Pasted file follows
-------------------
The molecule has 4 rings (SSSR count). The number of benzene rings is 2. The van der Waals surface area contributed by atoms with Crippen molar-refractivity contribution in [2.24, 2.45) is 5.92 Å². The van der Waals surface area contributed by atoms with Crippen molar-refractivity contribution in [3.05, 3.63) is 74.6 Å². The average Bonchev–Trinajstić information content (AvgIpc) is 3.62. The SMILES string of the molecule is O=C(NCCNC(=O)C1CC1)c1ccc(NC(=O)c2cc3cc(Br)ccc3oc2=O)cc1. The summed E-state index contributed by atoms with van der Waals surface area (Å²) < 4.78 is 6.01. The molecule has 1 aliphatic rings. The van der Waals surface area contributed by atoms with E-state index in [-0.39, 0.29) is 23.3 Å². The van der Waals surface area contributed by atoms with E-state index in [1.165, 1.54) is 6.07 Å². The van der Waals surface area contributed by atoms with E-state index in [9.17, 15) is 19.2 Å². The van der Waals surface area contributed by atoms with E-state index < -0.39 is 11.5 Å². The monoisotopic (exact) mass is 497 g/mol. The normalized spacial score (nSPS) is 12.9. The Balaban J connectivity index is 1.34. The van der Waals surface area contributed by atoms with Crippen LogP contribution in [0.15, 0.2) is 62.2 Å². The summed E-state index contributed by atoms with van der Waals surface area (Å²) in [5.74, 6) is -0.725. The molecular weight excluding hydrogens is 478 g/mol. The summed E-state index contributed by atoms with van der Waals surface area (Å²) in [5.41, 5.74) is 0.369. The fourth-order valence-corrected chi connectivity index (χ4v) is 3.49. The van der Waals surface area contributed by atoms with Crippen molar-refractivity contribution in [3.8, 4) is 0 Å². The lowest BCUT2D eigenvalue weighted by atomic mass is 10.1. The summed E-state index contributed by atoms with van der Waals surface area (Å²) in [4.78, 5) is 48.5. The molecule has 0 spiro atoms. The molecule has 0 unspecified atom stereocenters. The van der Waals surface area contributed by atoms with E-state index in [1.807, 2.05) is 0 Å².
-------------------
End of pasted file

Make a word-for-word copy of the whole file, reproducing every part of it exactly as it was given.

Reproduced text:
The molecule has 4 rings (SSSR count). The number of benzene rings is 2. The van der Waals surface area contributed by atoms with Crippen molar-refractivity contribution in [2.24, 2.45) is 5.92 Å². The van der Waals surface area contributed by atoms with Crippen molar-refractivity contribution in [3.05, 3.63) is 74.6 Å². The average Bonchev–Trinajstić information content (AvgIpc) is 3.62. The SMILES string of the molecule is O=C(NCCNC(=O)C1CC1)c1ccc(NC(=O)c2cc3cc(Br)ccc3oc2=O)cc1. The summed E-state index contributed by atoms with van der Waals surface area (Å²) < 4.78 is 6.01. The molecule has 1 aliphatic rings. The van der Waals surface area contributed by atoms with E-state index in [-0.39, 0.29) is 23.3 Å². The van der Waals surface area contributed by atoms with E-state index in [1.165, 1.54) is 6.07 Å². The van der Waals surface area contributed by atoms with E-state index in [9.17, 15) is 19.2 Å². The van der Waals surface area contributed by atoms with E-state index < -0.39 is 11.5 Å². The monoisotopic (exact) mass is 497 g/mol. The normalized spacial score (nSPS) is 12.9. The Balaban J connectivity index is 1.34. The van der Waals surface area contributed by atoms with Crippen LogP contribution in [0.15, 0.2) is 62.2 Å². The summed E-state index contributed by atoms with van der Waals surface area (Å²) in [5.74, 6) is -0.725. The molecular weight excluding hydrogens is 478 g/mol. The summed E-state index contributed by atoms with van der Waals surface area (Å²) in [5.41, 5.74) is 0.369. The fourth-order valence-corrected chi connectivity index (χ4v) is 3.49. The van der Waals surface area contributed by atoms with Crippen molar-refractivity contribution in [3.8, 4) is 0 Å². The lowest BCUT2D eigenvalue weighted by atomic mass is 10.1. The summed E-state index contributed by atoms with van der Waals surface area (Å²) in [4.78, 5) is 48.5. The molecule has 0 spiro atoms. The molecule has 0 unspecified atom stereocenters. The van der Waals surface area contributed by atoms with E-state index in [1.807, 2.05) is 0 Å².